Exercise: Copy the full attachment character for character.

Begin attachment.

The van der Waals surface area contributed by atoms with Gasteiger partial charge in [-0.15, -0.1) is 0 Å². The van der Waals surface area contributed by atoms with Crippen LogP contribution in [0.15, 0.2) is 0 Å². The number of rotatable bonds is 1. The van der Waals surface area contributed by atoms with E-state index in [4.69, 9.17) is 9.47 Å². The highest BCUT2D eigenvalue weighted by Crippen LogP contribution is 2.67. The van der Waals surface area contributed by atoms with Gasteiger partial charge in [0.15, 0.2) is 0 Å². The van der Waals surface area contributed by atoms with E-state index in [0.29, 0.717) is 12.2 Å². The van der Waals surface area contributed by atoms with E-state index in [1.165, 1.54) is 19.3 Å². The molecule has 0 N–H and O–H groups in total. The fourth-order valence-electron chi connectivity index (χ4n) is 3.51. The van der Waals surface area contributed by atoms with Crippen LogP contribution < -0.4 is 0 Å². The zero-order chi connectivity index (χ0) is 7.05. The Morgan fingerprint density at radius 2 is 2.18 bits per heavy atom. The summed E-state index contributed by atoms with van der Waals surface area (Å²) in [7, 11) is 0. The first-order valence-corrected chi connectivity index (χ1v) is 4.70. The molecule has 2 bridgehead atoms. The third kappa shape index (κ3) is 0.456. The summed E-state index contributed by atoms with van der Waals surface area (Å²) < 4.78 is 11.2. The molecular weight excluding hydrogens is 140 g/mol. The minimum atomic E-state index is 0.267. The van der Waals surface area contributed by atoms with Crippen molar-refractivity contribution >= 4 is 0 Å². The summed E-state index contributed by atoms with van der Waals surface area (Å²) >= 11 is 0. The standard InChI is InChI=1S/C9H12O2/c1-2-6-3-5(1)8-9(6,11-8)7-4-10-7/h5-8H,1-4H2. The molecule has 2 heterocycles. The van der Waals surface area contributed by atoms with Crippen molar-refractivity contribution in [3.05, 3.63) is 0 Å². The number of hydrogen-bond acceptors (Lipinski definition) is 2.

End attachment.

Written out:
The van der Waals surface area contributed by atoms with Gasteiger partial charge in [-0.15, -0.1) is 0 Å². The van der Waals surface area contributed by atoms with Crippen LogP contribution in [0.15, 0.2) is 0 Å². The number of rotatable bonds is 1. The van der Waals surface area contributed by atoms with E-state index in [4.69, 9.17) is 9.47 Å². The highest BCUT2D eigenvalue weighted by Crippen LogP contribution is 2.67. The van der Waals surface area contributed by atoms with Gasteiger partial charge in [0.15, 0.2) is 0 Å². The van der Waals surface area contributed by atoms with E-state index in [0.29, 0.717) is 12.2 Å². The van der Waals surface area contributed by atoms with E-state index in [1.165, 1.54) is 19.3 Å². The molecule has 0 N–H and O–H groups in total. The fourth-order valence-electron chi connectivity index (χ4n) is 3.51. The van der Waals surface area contributed by atoms with Crippen LogP contribution < -0.4 is 0 Å². The zero-order chi connectivity index (χ0) is 7.05. The Morgan fingerprint density at radius 2 is 2.18 bits per heavy atom. The summed E-state index contributed by atoms with van der Waals surface area (Å²) in [7, 11) is 0. The first-order valence-corrected chi connectivity index (χ1v) is 4.70. The molecule has 2 bridgehead atoms. The third kappa shape index (κ3) is 0.456. The summed E-state index contributed by atoms with van der Waals surface area (Å²) < 4.78 is 11.2. The molecular weight excluding hydrogens is 140 g/mol. The minimum atomic E-state index is 0.267. The van der Waals surface area contributed by atoms with Crippen molar-refractivity contribution >= 4 is 0 Å². The summed E-state index contributed by atoms with van der Waals surface area (Å²) >= 11 is 0. The standard InChI is InChI=1S/C9H12O2/c1-2-6-3-5(1)8-9(6,11-8)7-4-10-7/h5-8H,1-4H2. The molecule has 2 heterocycles. The van der Waals surface area contributed by atoms with Crippen molar-refractivity contribution in [3.05, 3.63) is 0 Å². The number of hydrogen-bond acceptors (Lipinski definition) is 2.